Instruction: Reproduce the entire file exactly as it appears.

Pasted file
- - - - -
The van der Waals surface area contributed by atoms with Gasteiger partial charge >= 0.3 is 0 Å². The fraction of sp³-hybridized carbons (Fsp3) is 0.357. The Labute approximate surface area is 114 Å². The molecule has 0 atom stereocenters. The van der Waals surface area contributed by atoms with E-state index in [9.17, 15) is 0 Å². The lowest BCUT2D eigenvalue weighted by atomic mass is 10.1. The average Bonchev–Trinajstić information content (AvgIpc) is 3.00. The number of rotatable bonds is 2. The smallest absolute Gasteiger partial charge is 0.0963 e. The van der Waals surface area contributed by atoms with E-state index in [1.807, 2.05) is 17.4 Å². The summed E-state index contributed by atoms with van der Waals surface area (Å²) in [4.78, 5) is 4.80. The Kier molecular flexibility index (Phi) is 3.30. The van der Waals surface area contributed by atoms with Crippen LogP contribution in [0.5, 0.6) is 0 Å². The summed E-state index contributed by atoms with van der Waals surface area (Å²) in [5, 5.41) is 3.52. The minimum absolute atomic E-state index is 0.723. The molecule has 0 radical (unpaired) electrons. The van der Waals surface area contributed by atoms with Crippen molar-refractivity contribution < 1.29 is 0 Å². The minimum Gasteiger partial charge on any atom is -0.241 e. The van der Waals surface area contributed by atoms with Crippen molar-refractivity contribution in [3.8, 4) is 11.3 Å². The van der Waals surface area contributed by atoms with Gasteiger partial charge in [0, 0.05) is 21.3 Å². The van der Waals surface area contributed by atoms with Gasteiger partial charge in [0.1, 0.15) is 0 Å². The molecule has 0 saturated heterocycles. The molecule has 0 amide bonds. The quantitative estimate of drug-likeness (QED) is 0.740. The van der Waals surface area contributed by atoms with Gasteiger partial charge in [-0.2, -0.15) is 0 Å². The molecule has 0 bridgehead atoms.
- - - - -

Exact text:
The van der Waals surface area contributed by atoms with Gasteiger partial charge >= 0.3 is 0 Å². The fraction of sp³-hybridized carbons (Fsp3) is 0.357. The Labute approximate surface area is 114 Å². The molecule has 0 atom stereocenters. The van der Waals surface area contributed by atoms with E-state index in [9.17, 15) is 0 Å². The lowest BCUT2D eigenvalue weighted by atomic mass is 10.1. The average Bonchev–Trinajstić information content (AvgIpc) is 3.00. The number of rotatable bonds is 2. The smallest absolute Gasteiger partial charge is 0.0963 e. The van der Waals surface area contributed by atoms with E-state index in [1.807, 2.05) is 17.4 Å². The summed E-state index contributed by atoms with van der Waals surface area (Å²) in [4.78, 5) is 4.80. The Kier molecular flexibility index (Phi) is 3.30. The van der Waals surface area contributed by atoms with Crippen LogP contribution in [0.5, 0.6) is 0 Å². The summed E-state index contributed by atoms with van der Waals surface area (Å²) in [5, 5.41) is 3.52. The minimum absolute atomic E-state index is 0.723. The molecule has 0 radical (unpaired) electrons. The van der Waals surface area contributed by atoms with Crippen molar-refractivity contribution < 1.29 is 0 Å². The minimum Gasteiger partial charge on any atom is -0.241 e. The van der Waals surface area contributed by atoms with Crippen molar-refractivity contribution in [3.8, 4) is 11.3 Å². The van der Waals surface area contributed by atoms with Gasteiger partial charge in [0, 0.05) is 21.3 Å². The van der Waals surface area contributed by atoms with Gasteiger partial charge in [0.1, 0.15) is 0 Å². The molecule has 0 saturated heterocycles. The molecule has 0 amide bonds. The quantitative estimate of drug-likeness (QED) is 0.740. The van der Waals surface area contributed by atoms with Gasteiger partial charge in [-0.2, -0.15) is 0 Å². The molecule has 0 bridgehead atoms.